Schizoaffective Disorder

admin December 4, 2019

Schizoaffective Disorder

A Brief Introduction to Clinical Schizoaffective Disorder

According to the American Psychiatric Association’s Diagnostic and Statistical Manual of Mental Disordersfifth edition, Schizoaffective Disorder pertains to a mental illness wherein the individual displays features of schizophrenia concurrent with either a Major Depressive Disorder or Bipolar Disorder. The affectivepart of the name refers to the simultaneous display of symptoms of the mood disorder of either Bipolar or Depression. When a person is diagnosed with Schizoaffective Disorder, either Bipolar type or Depressive type will be specified to indicate which mood disorder is experienced. If Bipolar is specified the individual may experience just the manic episode, or both episodes of mania and depression. Schizoaffective Disorder is often misdiagnosed because it shares properties of multiple disorders.

Signs and Symptoms of Clinical Schizoaffective Disorder

  • Symptoms of Schizophrenia: The experience of two of these symptoms: delusions, hallucinations, disorganized speech, disorganized motor movements/catatonia, or negative symptoms (reduced emoting); and at least one of these symptoms must be either delusions, hallucinations, or disorganized speech; and these symptoms must be significantly present for most of the time during a one-month period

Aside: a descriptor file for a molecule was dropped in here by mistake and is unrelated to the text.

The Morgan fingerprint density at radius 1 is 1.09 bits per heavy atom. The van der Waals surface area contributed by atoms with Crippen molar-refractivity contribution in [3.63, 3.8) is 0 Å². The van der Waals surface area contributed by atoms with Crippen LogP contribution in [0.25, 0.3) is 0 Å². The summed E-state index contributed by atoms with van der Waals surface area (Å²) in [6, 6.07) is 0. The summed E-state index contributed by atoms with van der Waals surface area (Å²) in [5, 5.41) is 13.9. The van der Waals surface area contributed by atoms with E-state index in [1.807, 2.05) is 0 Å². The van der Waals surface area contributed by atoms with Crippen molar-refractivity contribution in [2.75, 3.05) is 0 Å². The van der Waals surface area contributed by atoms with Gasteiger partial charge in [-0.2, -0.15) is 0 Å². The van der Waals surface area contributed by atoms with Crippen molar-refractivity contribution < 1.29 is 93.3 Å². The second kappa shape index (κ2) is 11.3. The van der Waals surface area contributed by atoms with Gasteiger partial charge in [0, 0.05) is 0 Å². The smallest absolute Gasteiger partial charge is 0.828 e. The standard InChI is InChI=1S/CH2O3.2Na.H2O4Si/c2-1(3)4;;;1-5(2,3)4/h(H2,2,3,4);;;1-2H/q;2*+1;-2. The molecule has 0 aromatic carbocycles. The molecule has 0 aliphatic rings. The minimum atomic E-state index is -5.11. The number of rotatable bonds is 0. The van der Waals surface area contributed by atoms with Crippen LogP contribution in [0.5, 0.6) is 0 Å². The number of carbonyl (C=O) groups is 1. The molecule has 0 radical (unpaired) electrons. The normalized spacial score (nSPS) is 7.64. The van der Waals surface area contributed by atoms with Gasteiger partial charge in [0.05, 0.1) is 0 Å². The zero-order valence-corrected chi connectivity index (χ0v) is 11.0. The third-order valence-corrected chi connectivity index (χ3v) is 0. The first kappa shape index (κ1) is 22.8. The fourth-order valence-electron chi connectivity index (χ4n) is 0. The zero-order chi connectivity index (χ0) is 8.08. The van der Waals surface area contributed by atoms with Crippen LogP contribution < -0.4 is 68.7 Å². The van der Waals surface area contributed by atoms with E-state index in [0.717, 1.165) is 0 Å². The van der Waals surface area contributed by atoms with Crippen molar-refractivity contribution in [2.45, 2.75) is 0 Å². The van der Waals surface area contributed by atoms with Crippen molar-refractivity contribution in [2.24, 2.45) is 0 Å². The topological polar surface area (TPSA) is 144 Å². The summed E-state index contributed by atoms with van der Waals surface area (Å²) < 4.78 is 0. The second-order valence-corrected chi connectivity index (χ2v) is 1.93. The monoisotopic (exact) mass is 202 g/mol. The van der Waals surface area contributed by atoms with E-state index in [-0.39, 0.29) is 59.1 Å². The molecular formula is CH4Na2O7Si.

• Simultaneously, symptoms of a Major Depressive Episode (for a more complete overview of Major Depressive Disorder, click here)or a Manic Episode (for a more complete overview of Bipolar I and Bipolar II click here)
    • Major Depressive Episode: the individual will experience five or more of the following symptoms for two weeks and at least one symptom will be depressed mood or a loss of interest or pleasure, and the symptoms experienced will markedly negatively impact functioning in social, educational, occupational, or other areas, and the mood disturbance is not attributable to substance use, medication, or another medical condition.
      • A depressed mood for most of the day, nearly every day
      • A reduced interest or pleasure 
      • Marked increase or decrease in weight or appetite
      • Marked increase or decrease in sleep
      • Marked increase or decrease in psychomotor activity
      • Increase in fatigue or loss of energy
      • Feelings of worthlessness
      • Reduction in cognitions, concentration, or decisiveness
      • Increased thoughts of death or suicide
    • Manic Episode: the individual will experience an irritable or heightened or inflated mood with a substantial and unusual amount of goal-directed energy for at least a week, most of the day, nearly every day; the episode of mania will significantly and negatively impact functioning in the areas of social, educational, occupational, or other areas; the episode will not be the result of substance use, prescribed medications, or another medical condition; and, three or more of the following symptoms will be met, with four or more symptoms met if the primary mood emotion is irritability:
      • Increased self-concept to the point of grandiosity
      • Reduction in the need for sleep
      • Pressured speech or excessively talkative
      • Racing thoughts or “flight of ideas,” meaning, the individual feels a cross current of several competing ideas at once